The National Science Foundation is testing a creative mix of machine learning, blockchain technology and data science to tackle a stubborn challenge: How to better evaluate more than 60,000 grant applications it receives each year.
For NSF CIO Dorothy Aronson, the experiment — which involves giving documents the equivalent of “digital fingerprints” — represents more than just finding a new way to solve an old problem. It also offers a glimpse of how the expertise of data scientists, together with modernized technologies, can potentially accelerate the government’s efforts in identifying and funding innovative ideas.
“I’m fantasizing here, but if you’re a citizen, you could send any proposal for innovation to a single [government] location and it would be automatically distributed, or suggestions would be made, to various federal organizations,” she said. “We’re just starting off with little experiments. But there’s a lot of benefits that could come from this.”
That vision may seem like a pipe dream for the thousands of scientists, engineers, academic institutions and entrepreneurs who apply each year to 26 federal grant-making agencies and more than 1,000 programs nationally. But for NSF, which accounts for roughly 20% of federal support to academic institutions for basic research, the technology foundation to build on that vision is now largely in place, according to Aronson.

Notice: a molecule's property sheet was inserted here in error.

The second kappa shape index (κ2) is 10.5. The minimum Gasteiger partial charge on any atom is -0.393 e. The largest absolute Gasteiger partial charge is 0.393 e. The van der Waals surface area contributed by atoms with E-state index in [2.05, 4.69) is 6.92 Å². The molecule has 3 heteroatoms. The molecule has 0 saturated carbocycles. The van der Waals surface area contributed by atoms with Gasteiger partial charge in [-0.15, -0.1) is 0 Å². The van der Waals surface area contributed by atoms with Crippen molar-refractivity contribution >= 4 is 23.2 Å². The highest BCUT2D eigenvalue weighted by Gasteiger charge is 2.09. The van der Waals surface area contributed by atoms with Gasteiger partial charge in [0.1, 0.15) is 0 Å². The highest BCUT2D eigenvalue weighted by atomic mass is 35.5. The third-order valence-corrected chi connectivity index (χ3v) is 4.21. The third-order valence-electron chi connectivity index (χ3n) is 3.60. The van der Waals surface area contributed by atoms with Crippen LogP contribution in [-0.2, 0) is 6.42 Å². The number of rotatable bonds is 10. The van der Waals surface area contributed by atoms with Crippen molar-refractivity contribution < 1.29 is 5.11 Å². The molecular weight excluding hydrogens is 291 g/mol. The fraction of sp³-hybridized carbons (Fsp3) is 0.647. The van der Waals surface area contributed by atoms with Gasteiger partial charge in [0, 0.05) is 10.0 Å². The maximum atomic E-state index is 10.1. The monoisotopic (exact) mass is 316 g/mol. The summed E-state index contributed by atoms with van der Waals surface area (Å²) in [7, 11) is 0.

Capitalizing on modernized IT
The challenge facing NSF and other grant-making agencies — including the National Institutes of Health, which is working with NSF on the project — is how to share and compare proposals without exposing private information and potentially valuable ideas to the public.
“We often get multiple ideas that have a very high degree of similarity and we don’t want to fund that same idea multiple times,” explained Aronson. “So we have to work hard to figure out where there’s duplication.”
Streamlining the workload of program officers and automating as much of the proposal process as possible is “a perennial objective,” said Aronson. “This is not a new problem. It’s just one that we didn’t have the opportunity to solve before.”
What has changed, she said, is a combination of newer technology capabilities and “the availability of people who know the tools used by data scientists in order to create and apply the concepts [we needed] to compare the proposals.”
NSF already had the technology in place to convert PDF and other types of documents into machine-readable formats. And about five years ago, it had begun investing in an enterprise data warehouse, which provides greater flexibility than traditional transactional database systems.
“That was a very important transition for us because it put the data more closely into the hands of the customers,” said Aronson. “They didn’t have to know tools like SQL, for example, to derive the information they needed. And that allowed us to go to things like dashboards for executives.”
Since then, NSF also began gradually moving much of its IT operations, including the enterprise data warehouse, into a cloud environment. That’s helped give NSF the ability over the past two years to capitalize, for instance, on language processing capabilities and artificial intelligence, according to Aronson.
All of those technology upgrades, however, weren’t enough to solve a critical problem: How to simultaneously mask the content of proposals, for privacy protection, and still give program officers a form of visibility into how one grant proposal was similar or different from thousands of others.